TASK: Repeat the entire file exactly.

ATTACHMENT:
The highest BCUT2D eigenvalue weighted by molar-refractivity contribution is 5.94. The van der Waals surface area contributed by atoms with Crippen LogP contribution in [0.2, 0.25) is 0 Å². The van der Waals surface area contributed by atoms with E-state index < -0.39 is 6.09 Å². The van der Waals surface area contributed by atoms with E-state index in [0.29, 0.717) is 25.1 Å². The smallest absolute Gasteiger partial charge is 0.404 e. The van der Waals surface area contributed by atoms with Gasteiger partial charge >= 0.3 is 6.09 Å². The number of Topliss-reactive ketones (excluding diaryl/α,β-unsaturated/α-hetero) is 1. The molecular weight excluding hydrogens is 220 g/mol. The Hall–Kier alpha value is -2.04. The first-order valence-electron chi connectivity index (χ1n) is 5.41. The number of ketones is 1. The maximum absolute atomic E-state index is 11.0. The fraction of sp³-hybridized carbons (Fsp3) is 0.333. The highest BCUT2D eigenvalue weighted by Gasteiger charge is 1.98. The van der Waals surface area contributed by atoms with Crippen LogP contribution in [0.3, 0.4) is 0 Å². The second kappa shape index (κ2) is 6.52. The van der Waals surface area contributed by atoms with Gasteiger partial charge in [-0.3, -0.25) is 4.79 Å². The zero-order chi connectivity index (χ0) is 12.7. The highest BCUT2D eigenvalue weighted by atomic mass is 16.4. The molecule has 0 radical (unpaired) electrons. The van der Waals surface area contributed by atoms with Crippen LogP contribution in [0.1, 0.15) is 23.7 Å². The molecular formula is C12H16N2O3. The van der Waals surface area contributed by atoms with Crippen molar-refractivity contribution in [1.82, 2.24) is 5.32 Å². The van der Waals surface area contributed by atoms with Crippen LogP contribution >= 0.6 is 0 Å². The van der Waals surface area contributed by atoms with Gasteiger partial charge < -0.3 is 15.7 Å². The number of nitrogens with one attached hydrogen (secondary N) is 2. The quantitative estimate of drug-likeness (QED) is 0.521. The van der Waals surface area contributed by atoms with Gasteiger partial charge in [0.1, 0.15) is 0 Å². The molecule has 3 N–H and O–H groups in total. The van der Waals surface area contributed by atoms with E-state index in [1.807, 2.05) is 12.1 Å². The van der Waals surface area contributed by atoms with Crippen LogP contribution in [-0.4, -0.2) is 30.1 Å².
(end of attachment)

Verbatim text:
The highest BCUT2D eigenvalue weighted by molar-refractivity contribution is 5.94. The van der Waals surface area contributed by atoms with Crippen LogP contribution in [0.2, 0.25) is 0 Å². The van der Waals surface area contributed by atoms with E-state index < -0.39 is 6.09 Å². The van der Waals surface area contributed by atoms with E-state index in [0.29, 0.717) is 25.1 Å². The smallest absolute Gasteiger partial charge is 0.404 e. The van der Waals surface area contributed by atoms with Gasteiger partial charge >= 0.3 is 6.09 Å². The number of Topliss-reactive ketones (excluding diaryl/α,β-unsaturated/α-hetero) is 1. The molecular weight excluding hydrogens is 220 g/mol. The Hall–Kier alpha value is -2.04. The first-order valence-electron chi connectivity index (χ1n) is 5.41. The number of ketones is 1. The maximum absolute atomic E-state index is 11.0. The fraction of sp³-hybridized carbons (Fsp3) is 0.333. The highest BCUT2D eigenvalue weighted by Gasteiger charge is 1.98. The van der Waals surface area contributed by atoms with Crippen LogP contribution in [0.3, 0.4) is 0 Å². The second kappa shape index (κ2) is 6.52. The van der Waals surface area contributed by atoms with Gasteiger partial charge in [-0.3, -0.25) is 4.79 Å². The zero-order chi connectivity index (χ0) is 12.7. The highest BCUT2D eigenvalue weighted by atomic mass is 16.4. The molecule has 0 radical (unpaired) electrons. The van der Waals surface area contributed by atoms with Crippen LogP contribution in [0.1, 0.15) is 23.7 Å². The molecular formula is C12H16N2O3. The van der Waals surface area contributed by atoms with Crippen molar-refractivity contribution in [1.82, 2.24) is 5.32 Å². The van der Waals surface area contributed by atoms with Crippen LogP contribution >= 0.6 is 0 Å². The van der Waals surface area contributed by atoms with Gasteiger partial charge < -0.3 is 15.7 Å². The number of nitrogens with one attached hydrogen (secondary N) is 2. The quantitative estimate of drug-likeness (QED) is 0.521. The van der Waals surface area contributed by atoms with Gasteiger partial charge in [0.1, 0.15) is 0 Å². The molecule has 3 N–H and O–H groups in total. The van der Waals surface area contributed by atoms with E-state index in [1.807, 2.05) is 12.1 Å². The van der Waals surface area contributed by atoms with Crippen LogP contribution in [-0.4, -0.2) is 30.1 Å².